On The Big Screen Reviews

Central Intelligence – Review

by Daniel Joseph Serra 

Dwanye Johnson and Kevin Hart are an odd pairing. So peculiar, in fact, that they have spent a large proportion of the marketing campaign highlighting the physical difference between them. You know hug the premise Kevin Hart is small and Dwayne Johnson is literally a rock. Together, hilarity will ensue.  Something different to what we have seen before? Not really. But what’s different this time?

Central Intelligence focuses on the friendship between Calvin (played by Kevin Hart) and Robbie (played by Dwayne “The Rock” Johnson) which started in high school. Unfortunately Robbie was a little rotound and constantly bullied for it. Flash forward 20 years and Robbie has gone from the bullied kid in high school to being a bad ass CIA agent who needs Calvin to help him with a case he’s working on.

First of all, this movie is about a bromance and it is actually incredibly cute. The chemistry between Hart and Johnson is incredible strong, allowing the comedy and, surprisingly, more serious topics to hit their targets.  Central Intelligence takes a much more subversive look at buddy movies and moves past the initial physical traits to go deeper with their film and amusement.

For example Johnson breaks down his usual macho man look, stating a love for unicorns and singing classic RnB women songs. Denoting a change in the air for the future of the genre, Johnson’s Robbie is a different action hero, slamming against homophobia and breaking down stereotypes that have populated the screen for far too long. Hart is a perfect complement to Johnson, adding a bewildered and panicked Calvin to juxtapose against Robbie’s strong exterior yet soft heart.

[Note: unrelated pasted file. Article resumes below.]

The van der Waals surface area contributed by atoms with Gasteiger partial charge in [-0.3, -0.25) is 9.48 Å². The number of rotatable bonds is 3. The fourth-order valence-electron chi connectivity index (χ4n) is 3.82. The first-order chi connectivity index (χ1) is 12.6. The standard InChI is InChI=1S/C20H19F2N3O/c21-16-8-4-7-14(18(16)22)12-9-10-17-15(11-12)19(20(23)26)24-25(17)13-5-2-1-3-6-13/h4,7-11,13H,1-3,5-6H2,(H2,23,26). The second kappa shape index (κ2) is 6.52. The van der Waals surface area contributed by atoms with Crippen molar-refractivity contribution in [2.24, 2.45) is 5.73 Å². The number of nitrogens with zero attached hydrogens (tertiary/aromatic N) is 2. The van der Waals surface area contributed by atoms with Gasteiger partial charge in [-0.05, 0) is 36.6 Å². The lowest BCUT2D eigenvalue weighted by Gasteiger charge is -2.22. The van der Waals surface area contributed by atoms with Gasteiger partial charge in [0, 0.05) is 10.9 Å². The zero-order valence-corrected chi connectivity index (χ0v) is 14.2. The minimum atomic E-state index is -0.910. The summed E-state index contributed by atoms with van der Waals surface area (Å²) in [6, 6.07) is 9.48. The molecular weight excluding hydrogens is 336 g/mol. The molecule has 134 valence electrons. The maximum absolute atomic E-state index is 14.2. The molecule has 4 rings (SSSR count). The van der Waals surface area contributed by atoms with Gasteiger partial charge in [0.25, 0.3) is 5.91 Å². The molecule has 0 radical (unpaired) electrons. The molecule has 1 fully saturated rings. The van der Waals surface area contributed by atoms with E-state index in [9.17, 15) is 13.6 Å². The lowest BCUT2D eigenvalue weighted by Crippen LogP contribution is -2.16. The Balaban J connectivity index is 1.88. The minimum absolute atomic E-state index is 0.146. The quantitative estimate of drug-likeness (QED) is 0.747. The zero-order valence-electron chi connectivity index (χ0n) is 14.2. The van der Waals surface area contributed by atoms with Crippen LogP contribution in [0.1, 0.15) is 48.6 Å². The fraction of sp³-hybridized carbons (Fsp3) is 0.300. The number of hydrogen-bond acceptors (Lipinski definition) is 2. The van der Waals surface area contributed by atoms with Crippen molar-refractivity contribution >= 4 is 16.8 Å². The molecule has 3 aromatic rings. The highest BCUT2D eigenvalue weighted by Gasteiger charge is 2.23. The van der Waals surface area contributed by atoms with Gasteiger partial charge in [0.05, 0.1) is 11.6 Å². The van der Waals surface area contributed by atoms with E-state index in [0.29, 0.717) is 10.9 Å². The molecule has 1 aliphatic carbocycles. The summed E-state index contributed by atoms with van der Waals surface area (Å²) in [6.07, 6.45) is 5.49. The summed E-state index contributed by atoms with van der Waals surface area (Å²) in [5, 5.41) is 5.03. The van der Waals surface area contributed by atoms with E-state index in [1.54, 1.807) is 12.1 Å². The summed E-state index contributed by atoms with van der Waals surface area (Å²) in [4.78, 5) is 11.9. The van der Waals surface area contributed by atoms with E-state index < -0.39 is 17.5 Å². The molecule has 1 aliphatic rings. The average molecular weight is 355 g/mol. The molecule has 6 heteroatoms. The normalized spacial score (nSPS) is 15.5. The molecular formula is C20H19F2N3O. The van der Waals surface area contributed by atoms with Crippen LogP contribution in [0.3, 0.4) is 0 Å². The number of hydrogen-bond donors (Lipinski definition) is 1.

The everyman and the extraordinary man melding into a pot of humour has been done before and whilst Central Intelligence does teeter into the usual garb, it manages to smash out an overall original comedy that will tickle you. This movie is not going to change people’s lives. But it’s perfect for a fun night out. The jokes are sharp and intelligent despite a bit of a far-fetched opening, giving plenty of belly laughs and fun.

It’s worth mentioning, due to the recent acts of terror in the world, there was a strange atmosphere change when guns became a heavy part of the film. And the reoccurring line “are you in or out?” definitely had an effect. Central Intelligence may not have meant to be this political inclined but it certainly resonated.

To add to the fun, what better than a few fun cameos but I won’t say too much: You have to experience them first-hand. The nineties s soundtrack is the cherry on top. Whilst Central Intelligence may not be the most accomplished comedy, certainly there is a little more that could’ve been added to level it away from some of the average jokes and plot lines. That being said, without giving anything away, look out for the little touch of ‘spice’ that really gave the film a kick and solidifies it as a better film.

Central Intelligence is a fun filled quirky bromance and completely worth watching.


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